I started to write this essay during America’s July 4th 2013 firework celebration of Independence. Victims of post-traumatic stress disorder, including many veterans of war along with countless wild animals, in-home dogs and cats and stabled horses, suffered the trauma of percussive incendiaries of this nation-wide pyrotechnic human indulgence. The previous winter several flocks of roosting birds were reported being killed, flying blindly into the night and colliding with trees after they were terrified by New Year’s Eve fireworks. What is it about human nature that we continue to indulge ourselves without concern for the consequences, and especially to the potential harm to fellow creatures?
To hear the choral songs of one dawn-sprung, sunset-haloed birds in my own garden or in Africa, India, or wherever your feet and your heart may have taken you, is a very different kind of celebration. Perhaps you may feel the glory and joy this living Earth can birth, and celebrate a natural, if not unconventional, communion. Perhaps too, you might glimpse the mysterium tremendum of this cosmic realm: And then ask yourself why you are here, for what purpose. Then perhaps, you may choose to be a One who strives to harm no other One.
This simple state of wild bird appreciation and empathic One- mindfulness is the antithesis of the rationalized egocentrism of Ayn Rand’s sanctified Objectivism and competitive individualism (see Atlas Shrugged Penguin NY 2004, first published in 1957)) which is embraced by many transnational corporate and political followers. Objectivism and materialism limit awareness of the interconnected nature of reality of which we are a co-inhering participants. Realization of Self-in-Other was accomplished by more civilized societies in times past through the vision quest, as with the Anishinaabe or Native American tribes, and various spiritual teachings and rites of initiation into responsible adulthood. Where are these practices today?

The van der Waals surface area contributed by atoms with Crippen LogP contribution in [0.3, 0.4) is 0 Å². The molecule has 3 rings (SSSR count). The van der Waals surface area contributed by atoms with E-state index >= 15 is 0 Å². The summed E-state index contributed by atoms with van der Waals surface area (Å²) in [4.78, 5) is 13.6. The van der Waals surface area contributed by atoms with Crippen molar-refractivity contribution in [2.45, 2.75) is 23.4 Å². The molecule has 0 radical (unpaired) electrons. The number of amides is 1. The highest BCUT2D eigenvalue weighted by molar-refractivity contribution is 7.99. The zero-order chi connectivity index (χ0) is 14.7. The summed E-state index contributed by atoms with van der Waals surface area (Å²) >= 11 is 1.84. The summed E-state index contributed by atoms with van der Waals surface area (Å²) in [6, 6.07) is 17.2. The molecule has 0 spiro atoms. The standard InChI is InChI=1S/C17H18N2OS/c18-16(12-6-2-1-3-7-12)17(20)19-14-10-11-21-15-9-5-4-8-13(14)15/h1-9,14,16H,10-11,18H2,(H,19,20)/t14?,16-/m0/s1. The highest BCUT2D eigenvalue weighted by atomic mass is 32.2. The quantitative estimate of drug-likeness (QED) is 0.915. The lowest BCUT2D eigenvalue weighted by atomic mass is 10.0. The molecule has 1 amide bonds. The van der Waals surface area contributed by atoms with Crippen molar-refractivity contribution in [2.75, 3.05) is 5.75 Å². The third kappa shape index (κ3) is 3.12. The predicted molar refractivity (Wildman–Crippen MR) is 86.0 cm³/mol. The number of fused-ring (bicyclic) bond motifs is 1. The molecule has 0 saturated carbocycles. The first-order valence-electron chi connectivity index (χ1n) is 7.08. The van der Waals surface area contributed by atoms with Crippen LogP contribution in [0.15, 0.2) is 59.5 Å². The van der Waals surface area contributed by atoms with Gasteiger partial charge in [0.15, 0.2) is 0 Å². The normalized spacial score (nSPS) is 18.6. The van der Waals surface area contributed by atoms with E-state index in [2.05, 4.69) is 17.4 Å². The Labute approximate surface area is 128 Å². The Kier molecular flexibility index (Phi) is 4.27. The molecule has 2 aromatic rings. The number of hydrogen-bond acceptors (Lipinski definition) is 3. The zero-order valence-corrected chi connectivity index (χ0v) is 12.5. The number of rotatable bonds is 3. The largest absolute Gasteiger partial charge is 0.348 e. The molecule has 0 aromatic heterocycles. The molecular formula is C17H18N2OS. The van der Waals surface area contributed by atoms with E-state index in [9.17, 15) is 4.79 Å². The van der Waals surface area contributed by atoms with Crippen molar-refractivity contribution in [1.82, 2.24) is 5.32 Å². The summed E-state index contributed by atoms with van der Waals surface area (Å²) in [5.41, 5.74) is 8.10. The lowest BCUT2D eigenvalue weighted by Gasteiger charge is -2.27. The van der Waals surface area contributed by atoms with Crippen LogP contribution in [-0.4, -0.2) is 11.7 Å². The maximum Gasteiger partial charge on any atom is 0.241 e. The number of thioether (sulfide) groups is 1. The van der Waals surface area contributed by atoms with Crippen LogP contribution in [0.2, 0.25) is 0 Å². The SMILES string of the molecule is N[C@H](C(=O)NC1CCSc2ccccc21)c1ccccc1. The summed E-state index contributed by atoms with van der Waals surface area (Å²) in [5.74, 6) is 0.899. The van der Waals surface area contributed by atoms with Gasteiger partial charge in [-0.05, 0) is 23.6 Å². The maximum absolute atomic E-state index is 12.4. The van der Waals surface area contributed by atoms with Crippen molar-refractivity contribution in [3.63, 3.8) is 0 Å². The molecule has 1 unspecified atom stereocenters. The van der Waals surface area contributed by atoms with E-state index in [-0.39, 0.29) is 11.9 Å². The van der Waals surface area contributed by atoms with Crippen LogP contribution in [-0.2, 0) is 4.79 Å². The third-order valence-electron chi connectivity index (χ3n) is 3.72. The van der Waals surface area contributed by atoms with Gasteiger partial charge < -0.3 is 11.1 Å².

Persian Moslem (Sufi) poet Farid Ud-Din Attar, in his narrative poem The Conference of the Birds, captured, from an Islamic and panetheistic perspective, the sanctity and dignity, as well as the numinous and transcendental nature of reality, through his communion with the birds as subjects, not objects. Objectivism turns animals into things, and in the famous words of the late Fr. Thomas Berry, “The universe is not a collection of objects but a communion of subjects” (See his book The Dream of the Earth, San Francisco Sierra Books, 1988). As it says in the Qur’an 6:38 “There is not an animal (that lives) on the earth, nor a being that flies on its wings, but (forms part of) communities like you. Nothing have we omitted from the Book, and they (all) shall be gathered to their Lord in the end”.
Human insensitivity and objectivism make the world insensate. We all have sufficient senses to save the birds and the Song of the Earth, and to be sensible and sensitive to hear the silence of the birds when they are gone after we have destroyed their forests and poisoned the land. But in order to adapt to the human-Earth condition we turn off our senses to the holocaust of the animals, becoming increasingly insensate, unaware when the birds are singing and deaf to their silence.
It is with these thoughts in mind that I believe that it is more important than ever to examine the truths, values and perceptions by which we chose to live, and in particular bring to light those basic moral codes and ethical principles concerning our relationships with animals and the natural environment which lie at the heart of the world’s major religious traditions. This is because animals, domesticated and wild, are caught up in a holocaust of suffering and extinction which for all people of conscience, atheists and theists, followers of Islam, Judaism, Christianity, Hinduism, Jainism and Buddhism in particular, as well as indigenous animists, is a call to action. Any and all actions to reduce, prevent and prohibit animal suffering and environmental harms—moving in the direction of planetary CPR (conservation, preservation and restoration) —are in our own enlightened self-interest. When we demean or harm animals and the environment we do no less to ourselves. This is because human health and well-being (physically, mentally, spiritually, socially and economically) are dependent upon environmental and animal health and well-being (as detailed in my book Healing Animals & The Vision of One Health CreateSpace/Amazon.com 2011).